Shelley Bridgeman 's Opinion

Dwelling on injustices, bad behaviour and modern day dilemmas.

Shelley Bridgeman: The grim truth about elder abuse

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Evidence suggests that elder abuse mainly occurs in a domestic setting.Photo / Thinkstock
Evidence suggests that elder abuse mainly occurs in a domestic setting.Photo / Thinkstock

In the '70s it may have been flippantly referred to as "granny bashing" but these days the acceptable term is "elder abuse". According to the Ministry of Social Development's "Elder abuse and/or neglect" literature review, "Elder abuse or neglect can be either an act of commission, in which case it is abusive, or an act of omission, in which case it is neglectful, and may be either intentional or unintentional."

Woman charged with mistreatment of elderly mother told of an especially disturbing case: "A Napier woman is facing a charge of failing to provide the necessaries of life to her elderly mother, who was found fused to her furniture and a blanket after apparently being confined to a couch for at least three years ... Ambulance crews ...

discovered the elderly woman on the couch, her leg fixed to a footstool as maggots dropped to the floor."

In 2008 an Auckland rest-home worker taped an elderly resident's mouth shut while The centenarian who fought back told of a woman posing as a long-lost relative who stole money using the victim's eftpos card. According to Twilight years can be hell for the elderly, there are more than 1600 allegations of elder abuse each year - but Age Concern describes these reported cases as "just the tip of the iceberg".

"Many cases reported in New Zealand involve more than one form of abuse. Most (62 per cent) involve psychological abuse. Up to half have an element of financial or material abuse, including the theft of money or property. About 20 per cent involve physical abuse, and a further 20 per cent are of people being neglected."

Age Concern's website documents case studies in which elderly people are harassed by neighbours and bullied by staff at a residential care facility. There are also instances of family members demanding possessions, coercing money - and living rent-free in an aged person's home without contributing to the household. In one story a family member claimed the woman being abused was "a difficult person and had been a hard and strict mother, which was why her children no longer visited her".

A Canadian health website lists some factors that may be associated with elder abuse, including: the caregiver's mental health problems, situational stress, social isolation - and "transgenerational family violence" which sees "children from a long history of family violence 'getting back at' a parent".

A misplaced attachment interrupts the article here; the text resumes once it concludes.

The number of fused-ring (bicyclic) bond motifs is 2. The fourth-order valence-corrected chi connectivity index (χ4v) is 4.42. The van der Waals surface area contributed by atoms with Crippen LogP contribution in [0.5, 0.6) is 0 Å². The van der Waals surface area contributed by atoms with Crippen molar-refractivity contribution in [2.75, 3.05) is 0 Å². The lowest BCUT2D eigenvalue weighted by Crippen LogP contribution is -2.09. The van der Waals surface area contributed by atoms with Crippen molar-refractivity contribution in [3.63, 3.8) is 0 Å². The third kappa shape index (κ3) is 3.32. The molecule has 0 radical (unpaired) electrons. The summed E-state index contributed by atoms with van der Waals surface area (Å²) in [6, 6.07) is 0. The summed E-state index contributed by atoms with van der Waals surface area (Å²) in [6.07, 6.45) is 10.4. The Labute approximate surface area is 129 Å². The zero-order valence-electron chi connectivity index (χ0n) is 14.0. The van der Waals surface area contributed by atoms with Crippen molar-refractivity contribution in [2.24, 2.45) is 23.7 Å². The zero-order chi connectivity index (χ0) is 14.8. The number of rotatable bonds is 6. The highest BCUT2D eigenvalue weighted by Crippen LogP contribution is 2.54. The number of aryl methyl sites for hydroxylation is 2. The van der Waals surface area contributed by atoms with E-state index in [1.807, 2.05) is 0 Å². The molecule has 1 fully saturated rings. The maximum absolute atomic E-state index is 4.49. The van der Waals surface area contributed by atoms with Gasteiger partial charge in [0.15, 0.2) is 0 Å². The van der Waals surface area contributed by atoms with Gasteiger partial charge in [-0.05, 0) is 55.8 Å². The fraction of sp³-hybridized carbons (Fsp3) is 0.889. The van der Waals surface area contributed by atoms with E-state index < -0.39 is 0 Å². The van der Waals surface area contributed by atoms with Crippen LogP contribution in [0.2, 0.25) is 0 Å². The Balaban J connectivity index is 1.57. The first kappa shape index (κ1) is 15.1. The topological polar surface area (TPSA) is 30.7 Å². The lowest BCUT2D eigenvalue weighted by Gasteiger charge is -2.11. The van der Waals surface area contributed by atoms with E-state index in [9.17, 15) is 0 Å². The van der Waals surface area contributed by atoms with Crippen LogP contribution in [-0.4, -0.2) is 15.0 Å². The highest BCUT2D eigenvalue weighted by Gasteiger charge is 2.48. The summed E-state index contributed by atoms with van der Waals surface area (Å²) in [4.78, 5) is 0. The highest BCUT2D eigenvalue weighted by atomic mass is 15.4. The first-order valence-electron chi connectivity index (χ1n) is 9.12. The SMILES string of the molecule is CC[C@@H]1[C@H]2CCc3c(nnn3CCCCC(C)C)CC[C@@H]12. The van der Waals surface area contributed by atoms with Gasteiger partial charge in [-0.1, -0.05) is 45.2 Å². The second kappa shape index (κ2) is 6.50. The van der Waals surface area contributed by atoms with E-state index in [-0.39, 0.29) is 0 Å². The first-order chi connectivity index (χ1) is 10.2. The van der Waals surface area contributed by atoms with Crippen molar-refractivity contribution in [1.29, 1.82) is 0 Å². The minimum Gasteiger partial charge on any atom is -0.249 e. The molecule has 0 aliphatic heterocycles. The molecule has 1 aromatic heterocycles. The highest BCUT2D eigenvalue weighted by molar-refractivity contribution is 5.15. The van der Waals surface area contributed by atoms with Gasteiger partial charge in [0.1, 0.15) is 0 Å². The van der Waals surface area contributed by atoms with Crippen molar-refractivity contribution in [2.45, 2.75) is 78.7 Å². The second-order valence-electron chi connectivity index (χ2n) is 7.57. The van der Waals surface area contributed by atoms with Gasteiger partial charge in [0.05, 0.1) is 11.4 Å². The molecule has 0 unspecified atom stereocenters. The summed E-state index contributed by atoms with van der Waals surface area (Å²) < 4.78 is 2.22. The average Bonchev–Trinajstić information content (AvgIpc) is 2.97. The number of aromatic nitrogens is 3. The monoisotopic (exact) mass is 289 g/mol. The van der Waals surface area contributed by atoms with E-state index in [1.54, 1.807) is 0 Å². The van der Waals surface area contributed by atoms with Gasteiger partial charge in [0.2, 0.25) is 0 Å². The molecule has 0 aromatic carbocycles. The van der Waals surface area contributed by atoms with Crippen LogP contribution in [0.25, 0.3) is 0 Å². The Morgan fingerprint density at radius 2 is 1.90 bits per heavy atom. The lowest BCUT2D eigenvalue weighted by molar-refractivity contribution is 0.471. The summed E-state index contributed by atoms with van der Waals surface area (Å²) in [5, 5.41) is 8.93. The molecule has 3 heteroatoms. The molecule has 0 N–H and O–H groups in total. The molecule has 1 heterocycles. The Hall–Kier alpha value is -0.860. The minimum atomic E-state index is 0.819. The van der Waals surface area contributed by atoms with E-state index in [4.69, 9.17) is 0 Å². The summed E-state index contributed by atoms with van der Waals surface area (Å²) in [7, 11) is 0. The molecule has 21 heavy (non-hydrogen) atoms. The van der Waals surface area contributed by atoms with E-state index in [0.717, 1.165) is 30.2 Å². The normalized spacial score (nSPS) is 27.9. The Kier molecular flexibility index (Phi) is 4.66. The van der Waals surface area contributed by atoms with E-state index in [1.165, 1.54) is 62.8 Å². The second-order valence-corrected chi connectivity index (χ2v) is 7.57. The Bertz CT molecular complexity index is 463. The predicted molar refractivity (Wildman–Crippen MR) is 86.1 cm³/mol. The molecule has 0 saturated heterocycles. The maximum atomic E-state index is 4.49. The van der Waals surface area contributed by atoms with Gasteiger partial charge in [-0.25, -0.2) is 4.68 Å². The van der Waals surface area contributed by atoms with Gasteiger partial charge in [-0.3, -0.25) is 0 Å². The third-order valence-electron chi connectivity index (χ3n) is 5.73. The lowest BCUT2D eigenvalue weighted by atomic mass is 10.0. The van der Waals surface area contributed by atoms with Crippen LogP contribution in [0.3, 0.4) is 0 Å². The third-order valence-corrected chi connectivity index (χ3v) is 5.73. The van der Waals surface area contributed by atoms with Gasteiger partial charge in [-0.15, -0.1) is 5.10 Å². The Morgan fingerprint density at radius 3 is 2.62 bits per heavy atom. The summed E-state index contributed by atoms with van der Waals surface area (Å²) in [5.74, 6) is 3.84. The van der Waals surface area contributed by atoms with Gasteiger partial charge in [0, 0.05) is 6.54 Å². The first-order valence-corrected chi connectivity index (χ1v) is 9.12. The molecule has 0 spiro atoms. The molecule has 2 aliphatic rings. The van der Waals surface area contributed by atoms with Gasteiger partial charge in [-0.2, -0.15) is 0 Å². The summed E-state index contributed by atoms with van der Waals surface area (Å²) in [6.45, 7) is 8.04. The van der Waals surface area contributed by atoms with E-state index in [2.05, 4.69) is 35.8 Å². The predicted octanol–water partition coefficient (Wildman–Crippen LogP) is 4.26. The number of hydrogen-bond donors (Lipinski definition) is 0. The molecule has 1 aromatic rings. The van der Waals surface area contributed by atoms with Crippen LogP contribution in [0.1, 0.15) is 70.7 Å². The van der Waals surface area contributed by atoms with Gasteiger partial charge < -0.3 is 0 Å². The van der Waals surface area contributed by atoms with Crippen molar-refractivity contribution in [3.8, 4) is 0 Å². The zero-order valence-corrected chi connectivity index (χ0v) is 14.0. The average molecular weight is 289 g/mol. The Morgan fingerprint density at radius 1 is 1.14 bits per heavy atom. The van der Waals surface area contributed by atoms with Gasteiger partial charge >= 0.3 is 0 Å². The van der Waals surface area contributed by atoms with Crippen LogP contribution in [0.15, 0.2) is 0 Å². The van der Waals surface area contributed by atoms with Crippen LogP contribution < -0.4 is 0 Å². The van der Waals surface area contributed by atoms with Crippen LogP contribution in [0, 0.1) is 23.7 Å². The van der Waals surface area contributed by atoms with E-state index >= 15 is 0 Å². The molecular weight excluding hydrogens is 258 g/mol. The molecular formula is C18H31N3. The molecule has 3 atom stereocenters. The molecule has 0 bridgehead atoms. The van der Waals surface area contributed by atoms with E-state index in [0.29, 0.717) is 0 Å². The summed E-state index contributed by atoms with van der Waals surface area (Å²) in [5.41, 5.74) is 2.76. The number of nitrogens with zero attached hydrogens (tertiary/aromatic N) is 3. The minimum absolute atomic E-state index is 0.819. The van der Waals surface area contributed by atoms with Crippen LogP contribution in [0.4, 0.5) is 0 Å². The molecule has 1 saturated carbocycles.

Suggested ways in which an elderly person can reduce his or her chances of being abused are included on a US website http://www.helpguide.org devoted to providing "Expert, Ad-Free Resources" to those in need. They include: "Make sure your financial and legal affairs are in order" and "Keep in touch with family and friends and avoid becoming isolated, which increases your vulnerability to elder abuse."

Although institutional abuse does exist, evidence suggests that elder abuse mainly occurs in a domestic setting and, according to the Ministry of Social Development's paper "[a]dult children constitute most of the perpetrators of domestic abuse". Also, the abused person "often live[s] with the perpetrator, who is likely to be financially dependent."

As outlined in Why won't the kids leave home?, I'm an advocate for adult children leaving home to gain independence and build their own lives. Cynics would suggest there's now yet another reason to encourage them to become self-sufficient, contributing members of society: so they're less likely to feel the urge to return home to opportunistically sponge off and exploit their vulnerable elderly parents.


What's your perspective on elder abuse? Do you know of any cases? What can be done to prevent it?

Shelley Bridgeman

Dwelling on injustices, bad behaviour and modern day dilemmas.

Shelley Bridgeman is a truck-driving, supermarket-going, horse-riding mother-of-one who is still married to her first husband. As a Herald online blogger, she specialises in First World Problems and delves fearlessly into the minutiae of daily life. Twice a week, she shares her perspective on a pressing current issue and invites readers to add their ten cents’ worth to the debate.

Read more by Shelley Bridgeman

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